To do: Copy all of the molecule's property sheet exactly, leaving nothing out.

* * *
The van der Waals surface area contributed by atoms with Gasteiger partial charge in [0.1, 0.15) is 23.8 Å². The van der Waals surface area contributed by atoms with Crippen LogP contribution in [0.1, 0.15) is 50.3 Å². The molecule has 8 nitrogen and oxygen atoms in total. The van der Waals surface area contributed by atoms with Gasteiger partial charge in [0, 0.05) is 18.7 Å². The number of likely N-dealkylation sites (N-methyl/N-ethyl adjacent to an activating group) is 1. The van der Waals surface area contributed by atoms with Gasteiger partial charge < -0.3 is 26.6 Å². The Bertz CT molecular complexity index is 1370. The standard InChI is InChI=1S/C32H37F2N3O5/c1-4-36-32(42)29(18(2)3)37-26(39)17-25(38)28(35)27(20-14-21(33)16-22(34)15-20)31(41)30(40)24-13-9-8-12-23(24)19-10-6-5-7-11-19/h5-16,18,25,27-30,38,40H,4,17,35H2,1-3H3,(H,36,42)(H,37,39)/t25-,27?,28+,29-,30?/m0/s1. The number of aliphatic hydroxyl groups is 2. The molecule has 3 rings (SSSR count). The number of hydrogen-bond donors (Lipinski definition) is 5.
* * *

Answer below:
The van der Waals surface area contributed by atoms with Gasteiger partial charge in [0.1, 0.15) is 23.8 Å². The van der Waals surface area contributed by atoms with Crippen LogP contribution in [0.1, 0.15) is 50.3 Å². The molecule has 8 nitrogen and oxygen atoms in total. The van der Waals surface area contributed by atoms with Gasteiger partial charge in [0, 0.05) is 18.7 Å². The number of likely N-dealkylation sites (N-methyl/N-ethyl adjacent to an activating group) is 1. The van der Waals surface area contributed by atoms with Gasteiger partial charge < -0.3 is 26.6 Å². The Bertz CT molecular complexity index is 1370. The standard InChI is InChI=1S/C32H37F2N3O5/c1-4-36-32(42)29(18(2)3)37-26(39)17-25(38)28(35)27(20-14-21(33)16-22(34)15-20)31(41)30(40)24-13-9-8-12-23(24)19-10-6-5-7-11-19/h5-16,18,25,27-30,38,40H,4,17,35H2,1-3H3,(H,36,42)(H,37,39)/t25-,27?,28+,29-,30?/m0/s1. The number of aliphatic hydroxyl groups is 2. The molecule has 3 rings (SSSR count). The number of hydrogen-bond donors (Lipinski definition) is 5.